The Telegraph
 
 
ARCHIVES
Since 1st March, 1999
 
THE TELEGRAPH
 
 
Email This Page
Centre silent on Nathu-la

Gangtok, Sept. 27: Border trade with China through Nathu-la is unlikely to take place this year, though the Sikkim government has not received any official communication to this effect.

With just five days to go for the October 2 deadline set earlier by the Union commerce and industries ministry for the formal reopening, trade through the Silk Route has been postponed to March next year, official sources said.

Though the Sikkim government is ready with the required infrastructure, the delay was expected especially after China communicated verbally that it was not ready for trade this year.

The first indication of the postponement came from Chinese ambassador Sun Yuxi earlier this month, when he said the lack of appropriate infrastructure and non-existence of proper roads on their side of the border might delay the reopening of the Silk Route.

The Chinese have also cited weather conditions as an impediment to border trade after October as the area becomes inaccessible because of the snow.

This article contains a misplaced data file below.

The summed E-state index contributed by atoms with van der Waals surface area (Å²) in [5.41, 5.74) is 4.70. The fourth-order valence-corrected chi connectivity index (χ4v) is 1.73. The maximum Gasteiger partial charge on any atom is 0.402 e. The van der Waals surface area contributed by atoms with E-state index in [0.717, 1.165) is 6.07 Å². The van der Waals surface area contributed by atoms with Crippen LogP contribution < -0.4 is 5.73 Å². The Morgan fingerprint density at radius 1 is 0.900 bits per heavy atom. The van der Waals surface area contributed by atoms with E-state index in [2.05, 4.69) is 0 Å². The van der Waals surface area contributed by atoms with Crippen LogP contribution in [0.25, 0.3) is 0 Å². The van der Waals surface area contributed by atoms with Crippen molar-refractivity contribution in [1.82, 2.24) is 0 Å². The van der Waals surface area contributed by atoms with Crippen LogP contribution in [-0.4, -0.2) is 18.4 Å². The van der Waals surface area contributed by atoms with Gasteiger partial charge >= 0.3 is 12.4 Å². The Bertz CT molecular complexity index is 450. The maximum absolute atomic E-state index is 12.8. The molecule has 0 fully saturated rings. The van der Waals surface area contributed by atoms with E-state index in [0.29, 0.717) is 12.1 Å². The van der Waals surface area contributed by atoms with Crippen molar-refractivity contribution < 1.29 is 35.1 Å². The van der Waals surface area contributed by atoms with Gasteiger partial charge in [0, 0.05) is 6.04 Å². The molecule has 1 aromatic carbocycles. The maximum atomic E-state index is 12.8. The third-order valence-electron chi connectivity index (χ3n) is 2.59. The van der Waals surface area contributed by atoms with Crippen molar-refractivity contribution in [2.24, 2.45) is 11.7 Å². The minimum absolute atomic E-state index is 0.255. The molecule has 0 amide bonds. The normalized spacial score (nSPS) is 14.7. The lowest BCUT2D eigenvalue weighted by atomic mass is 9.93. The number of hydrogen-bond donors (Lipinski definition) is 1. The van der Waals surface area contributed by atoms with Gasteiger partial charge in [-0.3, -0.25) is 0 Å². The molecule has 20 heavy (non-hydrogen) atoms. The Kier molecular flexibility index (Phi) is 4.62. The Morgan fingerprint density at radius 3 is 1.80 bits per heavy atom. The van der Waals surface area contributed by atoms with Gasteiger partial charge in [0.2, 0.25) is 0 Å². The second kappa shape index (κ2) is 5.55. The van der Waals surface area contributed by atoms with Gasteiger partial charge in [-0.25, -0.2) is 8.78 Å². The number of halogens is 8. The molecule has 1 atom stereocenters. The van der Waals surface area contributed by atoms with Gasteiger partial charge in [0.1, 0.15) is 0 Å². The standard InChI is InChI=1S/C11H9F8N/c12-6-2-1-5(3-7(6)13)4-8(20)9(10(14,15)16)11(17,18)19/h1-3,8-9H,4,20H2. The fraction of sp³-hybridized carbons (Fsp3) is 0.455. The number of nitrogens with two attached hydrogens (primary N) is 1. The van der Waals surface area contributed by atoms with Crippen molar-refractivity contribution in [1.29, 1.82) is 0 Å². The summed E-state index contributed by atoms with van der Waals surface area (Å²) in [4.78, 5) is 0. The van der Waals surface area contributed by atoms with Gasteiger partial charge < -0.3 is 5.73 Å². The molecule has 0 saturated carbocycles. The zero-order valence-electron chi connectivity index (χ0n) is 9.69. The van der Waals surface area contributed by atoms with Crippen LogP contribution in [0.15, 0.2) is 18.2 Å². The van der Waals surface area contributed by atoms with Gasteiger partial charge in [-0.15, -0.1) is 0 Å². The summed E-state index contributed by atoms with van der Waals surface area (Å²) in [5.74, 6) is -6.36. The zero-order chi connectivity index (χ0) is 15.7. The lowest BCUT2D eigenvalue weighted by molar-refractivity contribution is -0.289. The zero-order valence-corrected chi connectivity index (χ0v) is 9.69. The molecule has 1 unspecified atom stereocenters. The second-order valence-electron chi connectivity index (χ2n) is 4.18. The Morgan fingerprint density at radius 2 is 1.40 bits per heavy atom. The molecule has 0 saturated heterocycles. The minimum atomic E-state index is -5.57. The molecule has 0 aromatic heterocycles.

The ambassador's announcement, however, had failed to dampen the spirit of the state government which has already put in place the entire infrastructure, though temporary, in a record time of two months.

The trade mart at Sherathang, 50 km from here, has been completed and the roads, along with power, water, and warehousing facilities, are ready.

Principal secretary of the state commerce and industries department Karma Gyatso, in a recent meeting with officials of the ministry of external affairs in Delhi, had discussed the licensing mode and travel passes of those using the Nathu-la for trade.

The MEA was to have notified through a government gazette the special powers that will be delegated to the state so that it can issue trade licences and travel passes.

The powers would be delegated to the state home department by the MEA to issue travel passes for entry and exit and trade licences to carry out trading activities. The reopening of the trade route, closed since 1962, was decided upon after an agreement was signed between former Prime Minister Atal Bihari Vajpayee and Chinese Premier Wen Jiabao in Beijing in 2003.

Trade through Nathu-la was seen as China's formal recognition of Sikkim as an integral part of India.

The Chinese had estimated a trade of at least $ 10 million in the initial phases.

Top
Email This Page